A new facility that will be able to produce more than 45 million pounds of mushroom-based food when fully scaled up has been built by Meati Foods in Thornton, Colorado, US. This company makes a variety of “animal-free whole-food proteins” as alternatives to animal meats from traditional animal agriculture or from modern cell cultivation. Their products are made of 95% mycelium, with additional ingredients including oat fibre, seasonings, fruit and vegetable juices, and lycopene.
Meati’s new “Mega Ranch” plant in Colorado will occupy 100,000 square feet, and its products are already sold through retail and food service partners that include Sprouts Farmers Market, Sweetgreen, and Birdcall.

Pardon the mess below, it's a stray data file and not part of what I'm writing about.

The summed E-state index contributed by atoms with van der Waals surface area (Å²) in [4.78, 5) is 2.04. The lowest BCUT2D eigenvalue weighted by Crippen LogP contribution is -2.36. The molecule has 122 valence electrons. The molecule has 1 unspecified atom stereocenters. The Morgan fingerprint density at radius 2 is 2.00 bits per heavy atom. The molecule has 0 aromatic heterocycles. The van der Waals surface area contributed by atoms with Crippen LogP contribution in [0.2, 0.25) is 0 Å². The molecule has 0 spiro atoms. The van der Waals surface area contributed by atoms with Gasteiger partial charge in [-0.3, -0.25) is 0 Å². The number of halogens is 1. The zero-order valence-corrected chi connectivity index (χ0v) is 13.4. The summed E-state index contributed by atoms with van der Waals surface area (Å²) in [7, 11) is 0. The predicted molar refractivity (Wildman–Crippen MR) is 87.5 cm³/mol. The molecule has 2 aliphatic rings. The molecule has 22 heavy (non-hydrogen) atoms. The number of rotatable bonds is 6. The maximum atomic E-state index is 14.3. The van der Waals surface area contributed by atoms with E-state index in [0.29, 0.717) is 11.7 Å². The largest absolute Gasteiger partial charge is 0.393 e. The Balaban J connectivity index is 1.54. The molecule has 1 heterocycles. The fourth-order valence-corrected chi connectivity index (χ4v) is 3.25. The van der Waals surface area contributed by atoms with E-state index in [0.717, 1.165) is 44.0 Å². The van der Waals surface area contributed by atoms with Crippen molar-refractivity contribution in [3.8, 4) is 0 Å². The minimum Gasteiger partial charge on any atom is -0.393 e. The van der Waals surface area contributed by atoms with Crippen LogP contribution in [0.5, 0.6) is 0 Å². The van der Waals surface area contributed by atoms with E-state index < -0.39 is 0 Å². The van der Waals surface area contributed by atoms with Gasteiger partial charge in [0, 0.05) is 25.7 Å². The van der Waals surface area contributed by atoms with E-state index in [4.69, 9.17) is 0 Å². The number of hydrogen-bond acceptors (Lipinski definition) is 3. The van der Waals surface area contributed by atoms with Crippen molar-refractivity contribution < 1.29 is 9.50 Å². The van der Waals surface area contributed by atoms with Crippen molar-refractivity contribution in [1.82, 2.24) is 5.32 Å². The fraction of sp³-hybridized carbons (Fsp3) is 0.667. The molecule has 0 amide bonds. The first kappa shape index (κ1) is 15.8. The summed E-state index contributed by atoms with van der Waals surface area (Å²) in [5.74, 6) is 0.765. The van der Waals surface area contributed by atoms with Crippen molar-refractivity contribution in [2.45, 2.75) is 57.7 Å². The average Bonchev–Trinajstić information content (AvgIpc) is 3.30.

The company’s main protein source is the mycelium from fungi, which is the filament-like network that spreads on substrates under the mushrooms we see (which just happen to be the reproductive organ of the fungi, which is much bigger in the mycelium form underneath). This company grows the mycelium in stainless steel vats, where it is fed sugar and nutrients to accelerate its growth.
The mycelium of fungi not only has been used to produce alternatives to meat products for decades, but it has also been used for packaging, leather alternatives, and biomedical scaffolds. It grows very fast, and it is easy to manipulate. For those meat-eaters who refuse to eat any plants (vegetables, grains, fruit, pulses, etc.) these fungi-based products may provide a suitable alternative to meat, and even to cell-based meat (lab meat or cultivated meat) which would be more expensive and still carry many of the chemicals that make meat unhealthy (such as cholesterol). Mycelium-based alternatives do not have cholesterol and have been tried and tested since the 1980s (the British company Quorn has been successfully commercialising them in 14 countries since 1985).